Taylor didn't write this book as a tutorial on script writing. Rather, he wanted to provide a "cookbook" of scripts that people could learn from and use immediately. He also wanted something more interesting than the scripts normally found in the how to books on the market. I'd agree that he's accomplished his purpose. Each script starts with a listing of the code and an explanation of how it works. He shows you how to run the script and what the results of running the script should be. Finally, there's a "hacking the script" paragraph that explains how you might want to modify the script to do something different. This entire package of paragraphs in each script serves as a sort of "mini-lesson" on some aspect of script writing.

As I mentioned above, I'm not quite ready for this book right now. When I pick up some fundamentals, I'll be heading into the Web and Internet Users section. There's code there on using Lynx and shell scripts to strip out information from websites. I have a project in mind I've wanted to do for some time, and I think I finally found the tools that will allow me to do it.
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Format: Paperback
WICKED COOL SHELL SCRIPTS is a collection of pre-made bash scripts for various tasks similar to one of O'Reilly's "cookbooks". All scripts here use bash--the author rejects csh because of Tom Christiansen's classic essay "Csh Programming Considered Harmful" and the Korn shell because he considers it fine for interactive use but not so good for scripting.

The basic format of each entry is first the problem--what the user wants to do--then the code, followed sometimes by an explanation and advice on hacking the code. The book is not really an introduction to Bash scripting. If you want a systematic primer I'd recommend O'Reilly's LEARNING THE BASH SHELL or any of a dozen libre tutorials.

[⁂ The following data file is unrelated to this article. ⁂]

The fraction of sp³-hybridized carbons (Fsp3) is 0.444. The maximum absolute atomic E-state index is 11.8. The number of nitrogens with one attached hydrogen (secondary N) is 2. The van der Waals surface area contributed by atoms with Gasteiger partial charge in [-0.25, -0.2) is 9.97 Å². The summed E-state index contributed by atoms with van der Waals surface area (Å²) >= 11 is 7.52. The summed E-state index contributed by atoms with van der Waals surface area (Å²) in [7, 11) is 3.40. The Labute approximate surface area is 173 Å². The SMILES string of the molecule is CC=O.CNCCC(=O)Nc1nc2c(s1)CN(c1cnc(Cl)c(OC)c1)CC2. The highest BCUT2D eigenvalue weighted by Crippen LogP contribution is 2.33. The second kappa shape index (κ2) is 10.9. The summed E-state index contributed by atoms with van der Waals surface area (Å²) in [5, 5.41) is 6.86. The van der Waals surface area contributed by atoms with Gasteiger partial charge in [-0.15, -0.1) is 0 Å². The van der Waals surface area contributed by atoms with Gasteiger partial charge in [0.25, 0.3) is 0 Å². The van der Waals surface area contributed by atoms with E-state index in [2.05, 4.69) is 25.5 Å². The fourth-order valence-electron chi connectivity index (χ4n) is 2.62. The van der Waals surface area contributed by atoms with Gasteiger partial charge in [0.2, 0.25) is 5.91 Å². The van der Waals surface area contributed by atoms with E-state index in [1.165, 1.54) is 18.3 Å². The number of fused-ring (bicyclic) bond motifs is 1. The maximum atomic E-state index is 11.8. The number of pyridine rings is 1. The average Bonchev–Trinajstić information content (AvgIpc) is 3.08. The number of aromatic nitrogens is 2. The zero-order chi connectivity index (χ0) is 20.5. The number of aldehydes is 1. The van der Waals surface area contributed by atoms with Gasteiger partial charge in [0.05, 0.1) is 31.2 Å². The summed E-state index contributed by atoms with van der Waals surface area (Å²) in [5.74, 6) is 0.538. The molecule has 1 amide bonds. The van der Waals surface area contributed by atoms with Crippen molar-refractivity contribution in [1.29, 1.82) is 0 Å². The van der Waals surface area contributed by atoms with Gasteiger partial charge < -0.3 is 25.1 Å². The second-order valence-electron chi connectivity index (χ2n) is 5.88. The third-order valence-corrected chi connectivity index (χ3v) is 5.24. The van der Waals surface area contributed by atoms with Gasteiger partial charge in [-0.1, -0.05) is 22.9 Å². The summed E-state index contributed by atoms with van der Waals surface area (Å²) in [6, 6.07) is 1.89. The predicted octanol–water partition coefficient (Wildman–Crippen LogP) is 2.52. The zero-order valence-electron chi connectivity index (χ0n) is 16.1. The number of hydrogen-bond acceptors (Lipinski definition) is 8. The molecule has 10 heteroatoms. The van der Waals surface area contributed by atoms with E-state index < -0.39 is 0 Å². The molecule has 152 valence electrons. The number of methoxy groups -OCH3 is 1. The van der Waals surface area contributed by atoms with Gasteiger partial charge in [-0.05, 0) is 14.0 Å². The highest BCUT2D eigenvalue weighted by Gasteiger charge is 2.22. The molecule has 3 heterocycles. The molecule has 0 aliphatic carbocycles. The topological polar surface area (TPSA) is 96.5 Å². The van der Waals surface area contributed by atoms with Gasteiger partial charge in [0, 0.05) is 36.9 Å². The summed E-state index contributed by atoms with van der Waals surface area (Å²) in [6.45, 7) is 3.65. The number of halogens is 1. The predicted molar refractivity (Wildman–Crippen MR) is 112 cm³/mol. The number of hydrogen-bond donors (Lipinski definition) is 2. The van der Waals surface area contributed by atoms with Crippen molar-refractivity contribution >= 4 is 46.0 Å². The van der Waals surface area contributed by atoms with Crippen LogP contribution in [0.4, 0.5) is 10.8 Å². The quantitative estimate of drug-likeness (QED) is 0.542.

Some of the scripts are useful and solve problems I've occasionally faced. For example, the GNU units program can't do temperature conversions, but a script is given here which uses bc to provide a solution. Quite elegant is a script with which the user can find the time anywhere in the world by querying in a friendly manner the system's zoneinfo files. In spite of some neat gimmicks, however, I don't think I can really recommend the book unless you're someone about to take a voyage on the south seas and won't have Internet access. Many of these scripts can be found on the Web, and far too many scripts here solve problems already long solved by available programs. The author describes a secure version of locate, when slocate is already easily installable on most *nix systems. A script for rotating log files is done when metalog and other common log programs do this automatically. Take out all these unnecessary scripts, and the amount of useful content in the book turns out to be very low indeed.